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The licensing profession is on the threshold of the most important challenges and opportunities ever to face the industry. Two streams of business accounting awareness have merged into one--the post-Enron realization that conventional accounting fails to accurately reflect true company value or to accurately forecast a company's future or the quality of its management, and the ever-growing realization that intangible assets, including intellectual assets, are more important than ever to a company's well-being.
New accounting techniques and capabilities are needed to accurately reflect the real value and prospects of companies. With the necessary skill sets, insight and integrity, no group is more suited than licensing professionals to manipulate intellectual asset accounting into giving management and shareholders a practical vision of corporate reality. Central to successful intellectual asset accounting is determining and setting business objectives and discerning actions to be taken.
The simple, yet enduring, goal of business is to convert assets into owner value by generating revenue or the prospect of future revenue. The process is cyclical, as profits help a business acquire more assets. However, many businesses today have significant intangible assets that are not used to their fullest potential to help generate revenue and, hence, shareholder value. It is important to note, though, that this evolving concept of leveraging and managing intellectual assets is becoming a predominant factor in the success of contemporary business.
The statistics of market capitalization to book value ratios for US companies for the last two or three decades demonstrate this emerging concept. The numbers show a steady increase in these ratios over time. Put another way, hard assets: buildings, machinery, vehicles, etc, are far less important to the success of companies today than intangible assets: clever people, smart systems, proprietary technology, trademarks, and such. Management of these critical assets has become a key feature of the business future. And, of course, anything that needs to be managed needs to be accounted for--a job that will fall largely to licensing professionals and similarly trained people who are familiar with working at the intersection of technology, law, and business.
Generating Revenue from Intellectual Assets
The intellectual assets of a company create the advantages for its products and services in the marketplace, which drive revenue and shareholder value. This is merely the tip of the iceberg in terms of total revenue-generating capacity for most companies, however. An effective licensing/enforcement (L/E) program enables a company to realize all possible returns on its intellectual asset investments.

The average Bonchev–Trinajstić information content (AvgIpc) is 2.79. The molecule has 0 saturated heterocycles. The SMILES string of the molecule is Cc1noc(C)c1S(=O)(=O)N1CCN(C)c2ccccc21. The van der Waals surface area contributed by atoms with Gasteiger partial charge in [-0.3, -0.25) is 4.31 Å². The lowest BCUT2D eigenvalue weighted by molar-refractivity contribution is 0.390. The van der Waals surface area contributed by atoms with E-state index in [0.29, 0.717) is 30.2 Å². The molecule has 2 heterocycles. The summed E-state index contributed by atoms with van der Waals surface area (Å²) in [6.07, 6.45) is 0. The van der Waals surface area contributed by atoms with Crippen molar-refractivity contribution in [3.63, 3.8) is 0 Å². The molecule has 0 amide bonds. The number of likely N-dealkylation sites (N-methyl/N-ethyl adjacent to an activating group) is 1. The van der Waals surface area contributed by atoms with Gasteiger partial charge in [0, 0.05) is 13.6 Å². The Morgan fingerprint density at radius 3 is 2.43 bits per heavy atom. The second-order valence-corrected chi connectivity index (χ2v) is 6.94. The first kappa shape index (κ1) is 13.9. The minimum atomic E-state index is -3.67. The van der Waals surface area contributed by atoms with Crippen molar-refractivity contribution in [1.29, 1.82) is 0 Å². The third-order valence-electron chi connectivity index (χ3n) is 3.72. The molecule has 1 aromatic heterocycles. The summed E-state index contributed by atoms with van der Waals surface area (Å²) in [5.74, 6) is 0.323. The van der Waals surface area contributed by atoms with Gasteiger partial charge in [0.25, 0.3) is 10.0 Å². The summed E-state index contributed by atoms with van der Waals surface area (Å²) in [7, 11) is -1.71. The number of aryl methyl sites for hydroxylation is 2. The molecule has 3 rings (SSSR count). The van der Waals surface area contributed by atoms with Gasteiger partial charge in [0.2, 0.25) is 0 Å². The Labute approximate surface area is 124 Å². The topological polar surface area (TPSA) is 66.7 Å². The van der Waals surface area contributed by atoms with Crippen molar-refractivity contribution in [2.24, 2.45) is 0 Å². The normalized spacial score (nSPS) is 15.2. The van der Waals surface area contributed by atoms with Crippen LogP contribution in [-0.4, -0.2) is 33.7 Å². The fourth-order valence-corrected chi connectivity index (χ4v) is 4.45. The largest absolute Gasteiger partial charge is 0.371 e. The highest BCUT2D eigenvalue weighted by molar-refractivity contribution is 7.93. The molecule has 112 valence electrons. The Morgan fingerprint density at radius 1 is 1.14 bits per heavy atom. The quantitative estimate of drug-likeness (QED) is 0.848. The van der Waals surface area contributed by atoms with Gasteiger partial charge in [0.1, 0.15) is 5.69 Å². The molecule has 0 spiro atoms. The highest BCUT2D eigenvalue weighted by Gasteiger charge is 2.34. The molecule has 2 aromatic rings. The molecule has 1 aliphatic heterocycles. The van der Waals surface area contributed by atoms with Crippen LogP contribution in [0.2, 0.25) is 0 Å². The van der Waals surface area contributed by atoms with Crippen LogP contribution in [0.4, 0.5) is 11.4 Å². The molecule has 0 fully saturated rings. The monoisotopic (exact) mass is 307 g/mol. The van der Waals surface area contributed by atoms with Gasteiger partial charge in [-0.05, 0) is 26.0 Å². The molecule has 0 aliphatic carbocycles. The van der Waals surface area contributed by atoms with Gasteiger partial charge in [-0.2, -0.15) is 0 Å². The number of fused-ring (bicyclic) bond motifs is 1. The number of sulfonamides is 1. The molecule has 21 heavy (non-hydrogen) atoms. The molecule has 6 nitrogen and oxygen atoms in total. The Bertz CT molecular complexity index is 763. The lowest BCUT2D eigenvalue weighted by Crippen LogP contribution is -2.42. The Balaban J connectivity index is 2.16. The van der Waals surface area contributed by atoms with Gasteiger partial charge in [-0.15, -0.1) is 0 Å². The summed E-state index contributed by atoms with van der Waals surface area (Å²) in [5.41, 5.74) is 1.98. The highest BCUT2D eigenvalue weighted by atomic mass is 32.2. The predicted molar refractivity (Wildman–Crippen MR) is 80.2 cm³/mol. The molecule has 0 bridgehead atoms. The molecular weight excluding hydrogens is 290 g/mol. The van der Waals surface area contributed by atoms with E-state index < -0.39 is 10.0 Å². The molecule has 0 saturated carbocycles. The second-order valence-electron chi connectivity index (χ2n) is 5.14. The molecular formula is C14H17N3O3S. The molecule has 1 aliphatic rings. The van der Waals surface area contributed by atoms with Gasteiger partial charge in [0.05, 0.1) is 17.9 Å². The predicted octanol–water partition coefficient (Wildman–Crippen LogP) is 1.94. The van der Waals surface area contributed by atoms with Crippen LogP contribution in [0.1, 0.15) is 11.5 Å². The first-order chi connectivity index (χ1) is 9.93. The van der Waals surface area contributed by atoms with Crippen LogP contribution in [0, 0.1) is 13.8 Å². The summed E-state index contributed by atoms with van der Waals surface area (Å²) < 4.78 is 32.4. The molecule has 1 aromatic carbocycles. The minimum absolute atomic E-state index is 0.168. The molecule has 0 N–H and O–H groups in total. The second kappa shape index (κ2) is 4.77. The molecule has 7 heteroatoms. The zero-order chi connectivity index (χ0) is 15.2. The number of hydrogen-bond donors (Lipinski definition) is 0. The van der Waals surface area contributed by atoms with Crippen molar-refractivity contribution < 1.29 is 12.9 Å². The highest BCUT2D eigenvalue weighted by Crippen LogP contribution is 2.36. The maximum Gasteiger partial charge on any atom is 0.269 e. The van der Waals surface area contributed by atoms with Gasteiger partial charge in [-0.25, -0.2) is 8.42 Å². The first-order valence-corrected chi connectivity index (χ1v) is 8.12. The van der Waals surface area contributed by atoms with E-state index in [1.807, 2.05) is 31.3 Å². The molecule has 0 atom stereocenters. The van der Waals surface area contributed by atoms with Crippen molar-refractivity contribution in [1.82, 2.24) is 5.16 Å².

Intellectual assets include the traditional categories of intellectual property that are legally protected such as patents, trademarks, and copyrights. Additionally, yet often not categorized or realized as such, a company's brand names, trade secrets, the business knowledge of employees, and the overall goodwill of the company also contribute to its intellectual capital. A company can drive its market capitalization by using marketing expertise to leverage these assets. It is the role of the licensing professional to ensure that upper management has the proper understanding of this arsenal of assets and how it can be leverage.
Structuring a Company to Leverage Intellectual Assets
Companies typically take a passive approach to L/E. For example, a company may wait for a lawsuit to come along that sets the stage for a license here, a handful of royalties there, or an injunction on a certain technology. But this reactionary strategy will produce, at best, limited results. Alternatively, building an effective L/E program puts a company in charge of its intellectual capital. Where to begin? Within the company, particular attention should be paid to its structure and how it does or doesn't place premium importance on intellectual assets.
Most companies are not optimally structured to maximize their returns on intellectual capital in today's business world. Ultimately, the intellectual capital or L/E function should sit at the highest level of companies' senior management. Although tangible assets accounted for 80 percent of companies market values 20 years ago, today they account for only 20 percent. This being the case, companies need to begin shifting management priorities toward intangible assets. Change won't happen overnight, however, and it's the responsibility of intellectual property and licensing professionals to elevate awareness at the highest levels.
Forcing an intellectual capital-based business model upstream is a complicated internal sales pitch for any licensing professional. But companies that spurn this business model may wake up some day to find they are infringing or that they've lost critical market advantage because they overlooked the role of intellectual capital and L/E.
One effective way to drive intellectual capital to the forefront is to employ an attorney trained in intellectual property in the general counsel position. This strategy will put someone with a built-in bias into a high-level role to drive change and leverage intellectual capital. Another critical role is that of the Chief Intellectual Capital Officer. This role will be most effective if filled by someone with business development and strategic alliance experience, in …